Before installing vCenter Server, review the prerequisites.

Verify that you have a separate 64-bit physical server on which to install vCenter Server 5.0. You can also install ESXi 5.0 on that system and deploy vCenter Server in a virtual machine within the host. vCenter Server 5.0 cannot run as a virtual machine on an ESXi host that runs a vSphere Storage Appliance.

Verify that the physical server or virtual machine meets the hardware requirements for vCenter Server. For more information about the vCenter Server requirements, see Hardware Requirements for vCenter Server in a VSA Cluster.

Verify that you have vSphere Storage Appliance 1.0 installation DVD, or download the vCenter Server 5.0 installer from the VMware product page http://www.vmware.com/products/.

Verify that the fully qualified domain name (FQDN) of the system where you will install vCenter Server is resolvable. To check that the FQDN is resolvable, type nslookup your_vCenter_Server_fqdn at a command line prompt. If the FQDN is resolvable, the nslookup command returns the IP and name of the domain controller machine.

Verify that the host name of the machine that you are installing vCenter Server on complies with RFC 952 guidelines.

Verify that DNS reverse lookup returns a fully qualified domain name when queried with the IP address of the vCenter Server. When you install vCenter Server, the installation of the web server component that supports the vSphere Client fails if the installer cannot look up the fully qualified domain name of the vCenter Server from its IP address. Reverse lookup is implemented using PTR records. To create a PTR record, see the documentation for your vCenter Server host operating system.

Verify that no Network Address Translation (NAT) exists between the vCenter Server system and the hosts it will manage.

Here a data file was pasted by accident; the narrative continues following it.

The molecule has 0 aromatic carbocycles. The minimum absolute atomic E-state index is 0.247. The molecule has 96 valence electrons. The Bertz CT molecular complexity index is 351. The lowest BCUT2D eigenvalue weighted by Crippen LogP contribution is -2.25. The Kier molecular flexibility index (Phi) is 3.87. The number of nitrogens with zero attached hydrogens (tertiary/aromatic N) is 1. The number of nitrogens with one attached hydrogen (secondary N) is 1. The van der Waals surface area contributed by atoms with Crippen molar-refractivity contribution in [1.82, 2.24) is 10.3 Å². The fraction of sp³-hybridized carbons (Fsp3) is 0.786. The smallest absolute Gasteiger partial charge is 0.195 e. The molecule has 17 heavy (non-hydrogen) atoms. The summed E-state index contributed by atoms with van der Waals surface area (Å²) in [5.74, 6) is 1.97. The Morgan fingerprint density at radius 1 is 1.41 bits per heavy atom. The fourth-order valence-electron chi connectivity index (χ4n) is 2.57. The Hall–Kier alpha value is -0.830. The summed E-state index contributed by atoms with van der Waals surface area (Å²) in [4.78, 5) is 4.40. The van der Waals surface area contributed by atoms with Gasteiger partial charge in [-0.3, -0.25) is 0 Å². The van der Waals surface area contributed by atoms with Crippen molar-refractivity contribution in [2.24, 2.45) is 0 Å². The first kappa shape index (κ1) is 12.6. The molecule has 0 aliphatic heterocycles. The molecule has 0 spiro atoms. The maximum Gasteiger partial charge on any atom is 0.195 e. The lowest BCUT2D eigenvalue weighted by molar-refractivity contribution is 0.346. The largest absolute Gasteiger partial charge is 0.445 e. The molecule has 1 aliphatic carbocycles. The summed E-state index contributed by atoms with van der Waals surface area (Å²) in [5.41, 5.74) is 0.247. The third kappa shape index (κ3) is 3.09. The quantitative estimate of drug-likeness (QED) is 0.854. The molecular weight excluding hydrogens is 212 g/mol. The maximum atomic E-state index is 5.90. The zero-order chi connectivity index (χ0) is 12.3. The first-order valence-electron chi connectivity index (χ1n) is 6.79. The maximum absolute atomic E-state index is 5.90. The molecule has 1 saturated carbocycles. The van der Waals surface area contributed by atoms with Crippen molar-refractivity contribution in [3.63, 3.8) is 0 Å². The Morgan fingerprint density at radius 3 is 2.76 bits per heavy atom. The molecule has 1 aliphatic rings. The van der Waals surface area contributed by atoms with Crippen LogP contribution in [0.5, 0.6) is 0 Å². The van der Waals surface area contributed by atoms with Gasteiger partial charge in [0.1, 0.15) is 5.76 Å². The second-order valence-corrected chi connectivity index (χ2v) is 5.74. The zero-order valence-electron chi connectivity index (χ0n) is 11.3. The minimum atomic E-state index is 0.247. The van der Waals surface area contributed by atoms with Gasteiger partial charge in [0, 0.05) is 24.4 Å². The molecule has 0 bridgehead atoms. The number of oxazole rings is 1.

For small-scale deployments, VMware recommends installing the bundled SQL Server 2008 R2 Express database on one of the supported operating systems.

If the system that you use for your vCenter Server installation belongs to a workgroup rather than a domain, not all functionality is available to vCenter Server. If assigned to a workgroup, the vCenter Server system is not able to discover all domains and systems available on the network when using some features. To determine whether the system belongs to a workgroup or a domain, right-click My Computer. Click Properties and click the Computer Name tab. The Computer Name tab displays either a Workgroup label or a Domain label.

During the installation, verify that the connection between the machine and the domain controller is working.

Verify that the computer name is no more than 15 characters.

The NETWORK SERVICE account is required on the folder in which vCenter Server is installed and on the HKLM registry.

Verify that the DNS name of the machine matches the actual computer name.

Make sure the system on which you are installing vCenter Server is not an Active Directory domain controller.

On each system that is running vCenter Server, make sure that the domain user account has the following permissions:

Member of the Administrators group

Act as part of the operating system

Log on as a service

Install vCenter Server, like any other network server, on a machine with a fixed IP address and well-known DNS name, so that clients can reliably access the service. Assign a static IP address and host name to the Windows server that will host the vCenter Server system. This IP address must have a valid (internal) domain name system (DNS) registration. Ensure that the ESXi host management interface has a valid DNS resolution from the vCenter Server and all vSphere Clients. Ensure that the vCenter Server has a valid DNS resolution from all ESXi hosts and all vSphere Clients. If you use DHCP instead of a static IP address for vCenter Server, make sure that the vCenter Server computer name is updated in the domain name service (DNS). Ping the computer name to test this connection. For example, if the computer name is host-1.company.com, run the following command in the Windows command prompt:

ping host-1.company.com

If you can ping the computer name, the name is updated in DNS.